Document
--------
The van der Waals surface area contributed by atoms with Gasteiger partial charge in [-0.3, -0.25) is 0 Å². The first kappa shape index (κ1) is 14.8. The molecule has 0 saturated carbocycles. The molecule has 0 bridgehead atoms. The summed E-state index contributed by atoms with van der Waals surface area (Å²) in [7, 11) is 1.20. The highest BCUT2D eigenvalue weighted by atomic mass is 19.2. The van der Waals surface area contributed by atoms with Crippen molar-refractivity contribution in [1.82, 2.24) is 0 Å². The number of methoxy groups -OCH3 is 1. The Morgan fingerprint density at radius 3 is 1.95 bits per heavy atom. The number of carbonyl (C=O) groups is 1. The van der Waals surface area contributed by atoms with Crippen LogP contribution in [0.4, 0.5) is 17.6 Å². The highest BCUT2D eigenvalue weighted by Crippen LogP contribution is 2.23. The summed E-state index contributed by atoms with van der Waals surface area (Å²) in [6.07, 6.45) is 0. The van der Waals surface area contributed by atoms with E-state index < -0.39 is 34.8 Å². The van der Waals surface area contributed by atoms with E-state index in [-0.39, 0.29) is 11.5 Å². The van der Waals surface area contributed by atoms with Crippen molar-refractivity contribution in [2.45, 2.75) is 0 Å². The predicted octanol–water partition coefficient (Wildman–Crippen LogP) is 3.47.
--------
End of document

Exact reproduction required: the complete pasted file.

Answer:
The van der Waals surface area contributed by atoms with Gasteiger partial charge in [-0.3, -0.25) is 0 Å². The first kappa shape index (κ1) is 14.8. The molecule has 0 saturated carbocycles. The molecule has 0 bridgehead atoms. The summed E-state index contributed by atoms with van der Waals surface area (Å²) in [7, 11) is 1.20. The highest BCUT2D eigenvalue weighted by atomic mass is 19.2. The van der Waals surface area contributed by atoms with Crippen molar-refractivity contribution in [1.82, 2.24) is 0 Å². The number of methoxy groups -OCH3 is 1. The Morgan fingerprint density at radius 3 is 1.95 bits per heavy atom. The number of carbonyl (C=O) groups is 1. The van der Waals surface area contributed by atoms with Crippen LogP contribution in [0.4, 0.5) is 17.6 Å². The highest BCUT2D eigenvalue weighted by Crippen LogP contribution is 2.23. The summed E-state index contributed by atoms with van der Waals surface area (Å²) in [6.07, 6.45) is 0. The van der Waals surface area contributed by atoms with E-state index < -0.39 is 34.8 Å². The van der Waals surface area contributed by atoms with E-state index in [-0.39, 0.29) is 11.5 Å². The van der Waals surface area contributed by atoms with Crippen molar-refractivity contribution in [2.45, 2.75) is 0 Å². The predicted octanol–water partition coefficient (Wildman–Crippen LogP) is 3.47.